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New breed of manager has emerged

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by By Korky Koroluk

A new breed of construction professional has been developing for a decade as people are gradually exposed to the concept of “lean construction.”


A new breed of construction professional has been developing for a decade as people are gradually exposed to the concept of “lean construction.”

It’s an idea that can be difficult to grasp since it turns the process of project delivery on its head with its emphasis on bringing people like specialty contractors into the picture so early that they are involved in the project’s schematic design.

Project managers have remained largely skeptical, but the new breed —the lean project managers — can point to significant savings in both time and money when lean concepts are employed.

Leading the charge is Greg Howell, one of the leading proponents of lean construction in North America. He was one of the founders of the non-profit Lean Construction Institute in the United States. And, through Lean Project Consulting Inc., of California, he is bringing lean to one of the largest health-care providers in the northern part of the state — Sutter Health.

Sutter plans to use lean construction throughout its capital building program, estimated to be worth $6 billion (U.S.) over the next eight years. It feels that if it can save even 10 per cent by using lean, that will amount to $600 million.

David Pixley, Sutter’s director for facility planning and development, says that’s enough to finance “a couple of significant hospitals.”

Sutter’s move means that all its general contractors and their subs must also adopt the lean approach, and Howell has already spent a lot of time with the team that will build a cancer-treatment facility in Concord, Calif.

To help explain lean, Howell outlined what he calls the “five big ideas” that provide lean with its underpinning:

— Collaborate. Really collaborate;

— Improve relationships among participants;

— Realize that a project is a network of commitments.;

— Optimize the project, not the parts of the project;

— Couple learning with action.

That sounds so simple that many project managers, owners and contractors will say it’s what they already do. But Howell notes that “design” in a lean project means that the “product and the process are designed together.”

In traditional projects, “the product design is completed, then the process design begins.”

Because designing the process is conventionally done as a separate step, Howell maintains, participants often lose sight of the overall objective, which is, or should be optimizing the entire project, not just its individual parts.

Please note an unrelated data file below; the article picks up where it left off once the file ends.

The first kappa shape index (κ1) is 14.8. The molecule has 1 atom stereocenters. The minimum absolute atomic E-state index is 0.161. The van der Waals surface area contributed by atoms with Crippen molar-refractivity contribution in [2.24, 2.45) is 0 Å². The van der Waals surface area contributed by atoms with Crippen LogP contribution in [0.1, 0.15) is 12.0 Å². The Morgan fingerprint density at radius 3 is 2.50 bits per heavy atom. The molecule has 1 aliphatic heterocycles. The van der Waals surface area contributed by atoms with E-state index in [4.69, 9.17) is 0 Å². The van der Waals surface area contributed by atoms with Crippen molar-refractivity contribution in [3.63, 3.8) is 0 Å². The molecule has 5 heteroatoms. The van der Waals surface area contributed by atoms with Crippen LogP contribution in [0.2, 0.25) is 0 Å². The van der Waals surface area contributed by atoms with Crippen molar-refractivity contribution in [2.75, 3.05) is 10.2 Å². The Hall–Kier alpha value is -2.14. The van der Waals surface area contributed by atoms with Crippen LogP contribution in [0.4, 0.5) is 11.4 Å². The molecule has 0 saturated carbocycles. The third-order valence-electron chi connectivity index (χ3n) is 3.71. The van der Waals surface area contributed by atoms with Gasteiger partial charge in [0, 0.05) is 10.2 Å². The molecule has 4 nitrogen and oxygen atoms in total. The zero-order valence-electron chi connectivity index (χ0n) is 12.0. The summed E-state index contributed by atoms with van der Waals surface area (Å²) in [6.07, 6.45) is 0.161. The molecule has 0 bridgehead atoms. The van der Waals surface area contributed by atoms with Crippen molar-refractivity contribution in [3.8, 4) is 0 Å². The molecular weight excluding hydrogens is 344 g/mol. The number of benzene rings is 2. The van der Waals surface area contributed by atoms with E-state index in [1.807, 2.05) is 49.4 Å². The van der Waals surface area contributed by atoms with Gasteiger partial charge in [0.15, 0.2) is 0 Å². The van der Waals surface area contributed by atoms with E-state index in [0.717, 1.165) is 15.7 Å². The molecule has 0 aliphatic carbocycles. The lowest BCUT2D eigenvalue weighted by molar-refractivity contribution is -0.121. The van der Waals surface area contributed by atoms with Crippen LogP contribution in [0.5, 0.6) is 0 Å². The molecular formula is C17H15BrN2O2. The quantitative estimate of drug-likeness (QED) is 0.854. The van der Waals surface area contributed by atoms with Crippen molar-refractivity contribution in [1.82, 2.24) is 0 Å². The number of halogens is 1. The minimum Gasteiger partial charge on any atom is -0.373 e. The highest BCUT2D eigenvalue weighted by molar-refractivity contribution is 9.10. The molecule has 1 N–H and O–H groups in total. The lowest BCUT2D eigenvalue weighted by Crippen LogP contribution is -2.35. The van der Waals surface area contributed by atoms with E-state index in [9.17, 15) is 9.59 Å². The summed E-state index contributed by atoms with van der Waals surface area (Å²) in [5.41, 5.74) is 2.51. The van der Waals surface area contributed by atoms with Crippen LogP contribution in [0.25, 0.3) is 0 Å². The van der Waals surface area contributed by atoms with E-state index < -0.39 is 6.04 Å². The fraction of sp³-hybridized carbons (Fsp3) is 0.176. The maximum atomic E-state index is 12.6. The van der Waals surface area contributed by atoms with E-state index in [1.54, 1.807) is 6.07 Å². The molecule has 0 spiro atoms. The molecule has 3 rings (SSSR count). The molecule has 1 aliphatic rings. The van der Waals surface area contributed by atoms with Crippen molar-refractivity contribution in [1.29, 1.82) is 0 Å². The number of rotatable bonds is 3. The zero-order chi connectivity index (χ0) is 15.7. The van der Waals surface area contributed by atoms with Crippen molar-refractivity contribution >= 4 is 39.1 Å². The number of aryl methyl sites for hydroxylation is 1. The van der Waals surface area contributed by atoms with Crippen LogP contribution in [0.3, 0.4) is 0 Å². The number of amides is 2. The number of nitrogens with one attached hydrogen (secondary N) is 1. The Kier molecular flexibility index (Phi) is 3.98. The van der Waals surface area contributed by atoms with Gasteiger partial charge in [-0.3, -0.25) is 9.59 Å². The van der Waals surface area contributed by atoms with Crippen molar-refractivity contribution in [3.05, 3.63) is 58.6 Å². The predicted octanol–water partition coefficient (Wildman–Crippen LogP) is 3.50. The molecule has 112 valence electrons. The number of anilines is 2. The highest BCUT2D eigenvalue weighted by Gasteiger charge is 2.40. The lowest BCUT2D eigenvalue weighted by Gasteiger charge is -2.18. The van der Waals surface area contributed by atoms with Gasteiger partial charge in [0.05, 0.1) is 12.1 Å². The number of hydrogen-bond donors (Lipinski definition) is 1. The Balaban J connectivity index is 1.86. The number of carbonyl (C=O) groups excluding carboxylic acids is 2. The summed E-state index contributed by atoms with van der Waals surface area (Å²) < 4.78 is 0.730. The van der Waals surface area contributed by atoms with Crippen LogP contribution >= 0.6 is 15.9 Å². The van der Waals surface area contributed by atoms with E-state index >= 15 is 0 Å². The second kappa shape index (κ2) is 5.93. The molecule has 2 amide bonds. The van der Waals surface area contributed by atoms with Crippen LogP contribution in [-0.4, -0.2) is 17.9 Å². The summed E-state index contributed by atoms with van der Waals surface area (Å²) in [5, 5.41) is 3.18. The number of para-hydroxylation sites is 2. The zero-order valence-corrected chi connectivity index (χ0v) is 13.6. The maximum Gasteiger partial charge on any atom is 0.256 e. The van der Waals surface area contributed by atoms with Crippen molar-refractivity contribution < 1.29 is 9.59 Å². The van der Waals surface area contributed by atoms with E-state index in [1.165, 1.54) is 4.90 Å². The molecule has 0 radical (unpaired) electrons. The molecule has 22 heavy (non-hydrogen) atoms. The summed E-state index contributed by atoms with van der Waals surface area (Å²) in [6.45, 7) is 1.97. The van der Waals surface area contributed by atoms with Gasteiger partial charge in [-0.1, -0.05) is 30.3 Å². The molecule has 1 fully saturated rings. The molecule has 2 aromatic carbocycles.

“Every effort in the industry ... has been to get every piece (of a project) as efficiently as possible, so we’re proposing something different here.”

That difference can result in important savings through improved scheduling, more timely material delivery and a lot fewer change orders.

Those savings, say lean adherents, can reduce project costs by anywhere from 10 to 40 per cent, and have actually done so on projects in Europe.

Howell said part of his work consulting with Sutter involves explaining that lean schedules are not devised by starting at the beginning and working forward, but by starting at the end and working back. He used forming a foundation as an example.

If the objective is to arrive at the “foundations complete” stage, “I have to install the anchor bolts.”

“But for me to do that, you have to set the templates. Before you can do that, someone else has to do the forming. But first they need someone to set the rebar.”

And so it goes all the way back to digging the hole.

The payoff is that potential problems are discovered early, which means fewer changes, less lost time, even less money tied up in inventory sitting idle because it was delivered too early in the process.

A small, but growing number of construction industry companies in the U.S. have adopted lean principles, because there is a slowly growing number of projects being built the lean way. Most of these early adopters report greatly increased productivity — sometimes as much as 20 per cent.

Some large generals, sensing that lean might be most appropriate for large, complex projects, are training staff in the concepts. Among them is DPR Construction Inc., a large national contractor in the U.S., which will do a $150-million medical office development for Sutter Health. Another is San Francisco-based Pankow Building, which has expressed keen interest in obtaining some of Sutter’s future work.

Internationally, lean is used in the United Kingdom, Finland, Denmark, Singapore, Korea, Australia, Brazil, Chile, Peru, Ecuador and Venezuela.

Lean is slowly being incorporated into university courses in construction and project management, including those taught at the University of California at Berkeley. It is also being taught at universities in Chile and Brazil.

In the U.S., Howell and his long-time associate, Glenn Ballard, have been the prime movers and shakers promoting lean. Ballard is on the engineering faculty at UC-Berkely and at Stanford. Howell is a former Stanford professor.

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